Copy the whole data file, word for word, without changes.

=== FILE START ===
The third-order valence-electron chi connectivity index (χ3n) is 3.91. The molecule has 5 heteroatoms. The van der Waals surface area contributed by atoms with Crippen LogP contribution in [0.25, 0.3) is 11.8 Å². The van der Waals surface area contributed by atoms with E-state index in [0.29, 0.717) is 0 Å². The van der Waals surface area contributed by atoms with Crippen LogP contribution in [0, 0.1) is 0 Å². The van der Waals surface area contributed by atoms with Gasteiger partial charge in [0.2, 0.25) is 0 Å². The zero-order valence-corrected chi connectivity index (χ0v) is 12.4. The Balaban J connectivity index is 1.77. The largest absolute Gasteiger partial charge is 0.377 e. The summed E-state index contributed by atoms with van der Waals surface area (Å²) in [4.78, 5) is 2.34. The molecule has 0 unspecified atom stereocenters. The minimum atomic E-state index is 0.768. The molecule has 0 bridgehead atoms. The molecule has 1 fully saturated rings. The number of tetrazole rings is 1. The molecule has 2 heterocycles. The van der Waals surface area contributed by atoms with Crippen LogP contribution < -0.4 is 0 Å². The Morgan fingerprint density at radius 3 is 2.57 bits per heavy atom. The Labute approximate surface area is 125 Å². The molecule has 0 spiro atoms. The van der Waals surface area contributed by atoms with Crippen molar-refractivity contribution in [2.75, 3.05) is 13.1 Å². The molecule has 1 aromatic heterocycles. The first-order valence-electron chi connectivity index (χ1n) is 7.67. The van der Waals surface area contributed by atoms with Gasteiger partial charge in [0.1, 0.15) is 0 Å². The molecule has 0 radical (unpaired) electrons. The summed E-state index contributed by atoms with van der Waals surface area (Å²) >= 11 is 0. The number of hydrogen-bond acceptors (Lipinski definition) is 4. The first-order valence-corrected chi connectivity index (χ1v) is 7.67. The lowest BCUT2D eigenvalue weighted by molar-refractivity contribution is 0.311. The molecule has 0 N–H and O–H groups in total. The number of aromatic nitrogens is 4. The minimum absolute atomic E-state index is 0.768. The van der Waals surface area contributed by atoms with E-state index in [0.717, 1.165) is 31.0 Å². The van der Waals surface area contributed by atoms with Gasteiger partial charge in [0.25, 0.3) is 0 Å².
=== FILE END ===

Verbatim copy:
The third-order valence-electron chi connectivity index (χ3n) is 3.91. The molecule has 5 heteroatoms. The van der Waals surface area contributed by atoms with Crippen LogP contribution in [0.25, 0.3) is 11.8 Å². The van der Waals surface area contributed by atoms with E-state index in [0.29, 0.717) is 0 Å². The van der Waals surface area contributed by atoms with Crippen LogP contribution in [0, 0.1) is 0 Å². The van der Waals surface area contributed by atoms with Gasteiger partial charge in [0.2, 0.25) is 0 Å². The zero-order valence-corrected chi connectivity index (χ0v) is 12.4. The Balaban J connectivity index is 1.77. The largest absolute Gasteiger partial charge is 0.377 e. The summed E-state index contributed by atoms with van der Waals surface area (Å²) in [4.78, 5) is 2.34. The molecule has 0 unspecified atom stereocenters. The minimum atomic E-state index is 0.768. The molecule has 0 bridgehead atoms. The molecule has 1 fully saturated rings. The number of tetrazole rings is 1. The molecule has 2 heterocycles. The van der Waals surface area contributed by atoms with Crippen LogP contribution < -0.4 is 0 Å². The Morgan fingerprint density at radius 3 is 2.57 bits per heavy atom. The Labute approximate surface area is 125 Å². The molecule has 0 spiro atoms. The van der Waals surface area contributed by atoms with Crippen molar-refractivity contribution in [2.75, 3.05) is 13.1 Å². The molecule has 1 aromatic heterocycles. The first-order valence-electron chi connectivity index (χ1n) is 7.67. The van der Waals surface area contributed by atoms with Gasteiger partial charge in [0.1, 0.15) is 0 Å². The molecule has 0 radical (unpaired) electrons. The summed E-state index contributed by atoms with van der Waals surface area (Å²) >= 11 is 0. The number of hydrogen-bond acceptors (Lipinski definition) is 4. The first-order valence-corrected chi connectivity index (χ1v) is 7.67. The lowest BCUT2D eigenvalue weighted by molar-refractivity contribution is 0.311. The molecule has 0 N–H and O–H groups in total. The number of aromatic nitrogens is 4. The minimum absolute atomic E-state index is 0.768. The van der Waals surface area contributed by atoms with E-state index in [0.717, 1.165) is 31.0 Å². The van der Waals surface area contributed by atoms with Gasteiger partial charge in [0.25, 0.3) is 0 Å².